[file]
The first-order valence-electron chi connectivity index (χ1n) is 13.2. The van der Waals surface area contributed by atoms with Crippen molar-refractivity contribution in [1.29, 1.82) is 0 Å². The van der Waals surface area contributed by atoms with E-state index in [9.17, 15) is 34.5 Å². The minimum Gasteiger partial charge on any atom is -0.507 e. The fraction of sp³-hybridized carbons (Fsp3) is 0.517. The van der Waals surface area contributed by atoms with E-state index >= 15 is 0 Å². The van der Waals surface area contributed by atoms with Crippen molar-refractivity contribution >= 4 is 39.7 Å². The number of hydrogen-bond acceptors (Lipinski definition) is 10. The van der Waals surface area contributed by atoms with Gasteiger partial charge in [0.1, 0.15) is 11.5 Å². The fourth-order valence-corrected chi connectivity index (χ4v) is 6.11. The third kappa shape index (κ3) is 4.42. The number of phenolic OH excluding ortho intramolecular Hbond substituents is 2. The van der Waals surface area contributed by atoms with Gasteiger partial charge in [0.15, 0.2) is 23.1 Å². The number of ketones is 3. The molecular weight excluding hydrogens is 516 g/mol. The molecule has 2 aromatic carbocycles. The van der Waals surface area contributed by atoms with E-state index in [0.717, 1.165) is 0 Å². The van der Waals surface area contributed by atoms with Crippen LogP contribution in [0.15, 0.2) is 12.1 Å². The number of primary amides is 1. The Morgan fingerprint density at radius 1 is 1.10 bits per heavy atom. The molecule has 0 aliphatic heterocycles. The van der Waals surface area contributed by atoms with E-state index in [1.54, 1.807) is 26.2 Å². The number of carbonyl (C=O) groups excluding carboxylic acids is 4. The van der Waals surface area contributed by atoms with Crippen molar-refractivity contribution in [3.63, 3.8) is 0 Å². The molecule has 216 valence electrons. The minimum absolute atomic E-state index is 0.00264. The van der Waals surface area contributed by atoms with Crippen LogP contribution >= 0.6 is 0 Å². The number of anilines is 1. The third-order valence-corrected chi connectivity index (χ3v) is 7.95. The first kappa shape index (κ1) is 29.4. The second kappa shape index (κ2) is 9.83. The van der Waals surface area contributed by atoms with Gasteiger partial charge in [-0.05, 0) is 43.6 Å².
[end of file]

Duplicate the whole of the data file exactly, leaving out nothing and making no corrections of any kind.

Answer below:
The first-order valence-electron chi connectivity index (χ1n) is 13.2. The van der Waals surface area contributed by atoms with Crippen molar-refractivity contribution in [1.29, 1.82) is 0 Å². The van der Waals surface area contributed by atoms with E-state index in [9.17, 15) is 34.5 Å². The minimum Gasteiger partial charge on any atom is -0.507 e. The fraction of sp³-hybridized carbons (Fsp3) is 0.517. The van der Waals surface area contributed by atoms with E-state index >= 15 is 0 Å². The van der Waals surface area contributed by atoms with Crippen molar-refractivity contribution >= 4 is 39.7 Å². The number of hydrogen-bond acceptors (Lipinski definition) is 10. The van der Waals surface area contributed by atoms with Gasteiger partial charge in [0.1, 0.15) is 11.5 Å². The fourth-order valence-corrected chi connectivity index (χ4v) is 6.11. The third kappa shape index (κ3) is 4.42. The number of phenolic OH excluding ortho intramolecular Hbond substituents is 2. The van der Waals surface area contributed by atoms with Gasteiger partial charge in [0.15, 0.2) is 23.1 Å². The number of ketones is 3. The molecular weight excluding hydrogens is 516 g/mol. The molecule has 2 aromatic carbocycles. The van der Waals surface area contributed by atoms with E-state index in [0.717, 1.165) is 0 Å². The van der Waals surface area contributed by atoms with Crippen LogP contribution in [0.15, 0.2) is 12.1 Å². The number of primary amides is 1. The Morgan fingerprint density at radius 1 is 1.10 bits per heavy atom. The molecule has 0 aliphatic heterocycles. The van der Waals surface area contributed by atoms with E-state index in [1.54, 1.807) is 26.2 Å². The number of carbonyl (C=O) groups excluding carboxylic acids is 4. The van der Waals surface area contributed by atoms with Crippen molar-refractivity contribution in [3.63, 3.8) is 0 Å². The molecule has 216 valence electrons. The minimum absolute atomic E-state index is 0.00264. The van der Waals surface area contributed by atoms with Crippen LogP contribution >= 0.6 is 0 Å². The number of anilines is 1. The third-order valence-corrected chi connectivity index (χ3v) is 7.95. The first kappa shape index (κ1) is 29.4. The second kappa shape index (κ2) is 9.83. The van der Waals surface area contributed by atoms with Gasteiger partial charge in [-0.05, 0) is 43.6 Å².